Governor Christie Announces Funding To Raise Awareness Of The Dangers Of Overprescribing Painkillers To Young Athletes

Trenton – Governor Chris Christie today announced the awarding of $670,700 in contracts to regional addiction prevention coalitions throughout the state to raise awareness about the overprescribing of opioid pain relievers to young adults, particularly young athletes.

The total annual funding for the project is $407,350 for the first year, and $263,350 for years two through four.

“I have seen too many young people, especially young athletes, whose lives began a downward spiral into addiction, and often death, soon after being treated for a legitimate injury,” Governor Chris Christie said. “Painkillers are often overprescribed and then stopped abruptly, leaving people with a dependency they can’t break. Research shows three in four high school heroin users started with prescription opioids, and we have to do everything we can to stop it.”

The Department of Health recently issued a request for letters of interest from the 17 regional prevention coalitions established by Governor Christie in 2012. Some of the coalitions address the addiction issues in more than one county, so all 21 counties are served by them.

Each coalition receiving the funding will each receive $19,400 for the first year and $12,540 for the subsequent years.

The coalitions, funded by the Division of Mental Health and Addiction Services (DMHAS), will partner in its “NJAssessRx” project funded by the federal Substance Abuse and Mental Health Services Administration (SAMHSA).

The program is designed to raise awareness about the dangers of sharing medications and to work with pharmaceutical and medical communities to educate them on the risks of overprescribing to young athletes. The project also aims to raise community awareness and bring prescription drug abuse prevention activities and educational programs to schools, communities, parents, prescribers, and their patients.

In addition, SAMHSA will track reductions in opioid overdoses and the incorporation of Prescription Drug Monitoring Program data into needs assessments and strategic plans as indicators of the program’s success.

Overdose deaths in the United States Overdose deaths nearly quadrupled from 2000 to 2014, from 8,407 to 33,091 annually, and in New Jersey, in 2015, the death rate from opioid overdoses was 18.1 per 100,000 people, or 1,587 deaths, according to the New Jersey Office of the Attorney General.

Effective January 1, 2012, the 17 regional substance abuse prevention coalitions were funded by DMHAS with $3.65 million in grants from the SAMHSA.

The goal of the coalitions is to engage community stakeholders to address prevention priorities aimed: reducing the use of illegal substances – especially opioids – among young adults between the ages of 18 and 25, reducing underage drinking, and reducing prescription medication misuse.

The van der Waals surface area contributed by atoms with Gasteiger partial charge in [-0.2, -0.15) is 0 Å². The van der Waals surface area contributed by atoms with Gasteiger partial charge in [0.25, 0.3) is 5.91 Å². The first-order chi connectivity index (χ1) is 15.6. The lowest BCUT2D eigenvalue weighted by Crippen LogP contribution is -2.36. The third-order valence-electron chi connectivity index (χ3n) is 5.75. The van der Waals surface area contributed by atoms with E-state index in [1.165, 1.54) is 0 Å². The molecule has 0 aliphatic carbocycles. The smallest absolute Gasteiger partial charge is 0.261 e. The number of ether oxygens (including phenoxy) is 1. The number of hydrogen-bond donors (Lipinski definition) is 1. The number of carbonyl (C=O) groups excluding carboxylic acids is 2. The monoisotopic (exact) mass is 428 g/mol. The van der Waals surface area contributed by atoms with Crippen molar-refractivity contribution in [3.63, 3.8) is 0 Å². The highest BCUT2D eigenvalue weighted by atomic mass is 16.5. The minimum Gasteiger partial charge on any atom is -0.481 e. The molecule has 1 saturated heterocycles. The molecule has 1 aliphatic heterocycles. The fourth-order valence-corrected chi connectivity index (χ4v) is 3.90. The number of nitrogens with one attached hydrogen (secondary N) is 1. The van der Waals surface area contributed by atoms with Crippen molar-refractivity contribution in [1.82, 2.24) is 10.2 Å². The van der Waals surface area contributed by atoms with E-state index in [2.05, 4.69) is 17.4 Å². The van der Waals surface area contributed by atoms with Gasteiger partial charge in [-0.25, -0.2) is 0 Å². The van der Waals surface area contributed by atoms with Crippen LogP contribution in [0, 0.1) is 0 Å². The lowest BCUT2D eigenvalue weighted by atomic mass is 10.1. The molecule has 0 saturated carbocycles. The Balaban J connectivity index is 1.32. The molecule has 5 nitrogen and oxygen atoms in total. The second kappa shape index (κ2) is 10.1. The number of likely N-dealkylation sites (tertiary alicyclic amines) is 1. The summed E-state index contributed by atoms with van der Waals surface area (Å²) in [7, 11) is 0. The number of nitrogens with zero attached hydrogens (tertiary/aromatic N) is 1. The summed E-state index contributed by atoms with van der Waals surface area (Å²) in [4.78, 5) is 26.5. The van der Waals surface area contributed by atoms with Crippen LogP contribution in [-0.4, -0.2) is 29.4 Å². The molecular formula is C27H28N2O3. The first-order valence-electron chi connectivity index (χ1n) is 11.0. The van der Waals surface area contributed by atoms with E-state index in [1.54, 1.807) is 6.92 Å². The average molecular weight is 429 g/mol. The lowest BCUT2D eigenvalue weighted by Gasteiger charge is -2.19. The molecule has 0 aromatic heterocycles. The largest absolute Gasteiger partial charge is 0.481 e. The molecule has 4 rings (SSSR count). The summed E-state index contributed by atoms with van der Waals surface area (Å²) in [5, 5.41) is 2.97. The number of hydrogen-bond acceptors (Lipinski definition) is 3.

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Governor Christie: The President has made this a priority but would not have happened without Seema deciding to step up and really push the folks at CMS to get this waiver done. New Jersey is one of the first states to get it. I can promise her we will utilize it, and we'll utilize it in a way that’s responsible, making sure that organizations that are funded are effective, holding them accountable for the results that they produce for their clients and also for the taxpayers, both at the federal and state level who are helping to fund this treatment. I think if we do that together in a way that insures accountability and better results that people will look back on her decision to grant this waiver is one that saved lives in the state. I can’t thank Administrator Verma enough for her partnership with us on this issue, and her leadership in the federal government on bringing innovation and new ideas to dealing with the epidemic that we’re going through across this country that last year cost us 64,000 American lives. So, Administrator Verma, welcome to New Jersey, thank you.


Administrator Seema Verma: Thank you, good morning, and thank you to Governor Christie for hosting today. I appreciate just the tour and everything, so thank you. I think every day we’re hearing about the opioid epidemic, people dying, how much money it’s costing the system. I’m actually a mother of two kids and this is a personal issue for me. My daughter is a senior in high school now but when she was in eighth grade, we attended a funeral for a classmate in her class, it was her older brother. And I will never forget that funeral. Listening to a 13-year-old girl talk about her brother and how angry she was at her brother for getting involved in drugs and the pain that she showed in terms of the devastation that she will never see her brother again. And that is something that has always stayed with me. As a mom there are many things you’re concerned about. You know, there’s broken bones and grades and all kinds of things. But this is something that really concerns me as a parent. And this is actually going to increase treatment, not only in New Jersey but hopefully the rest of the nation. It’s actually going to allow people that are on Medicaid to access new treatment services, and we hope that facilities will actually build more services and increase their beds available for folks on Medicaid. Again, it's a pleasure to be here today. I really appreciate the hospitality from the folks at New Jersey and again, just can’t say enough about the Governor’s leadership on this issue, and you know, again, we met with a lot of folks today that are dealing with addiction and there’s just a lot of great role models here. So appreciate everybody’s work on the front lines.

Press Contact:
Brian Murray

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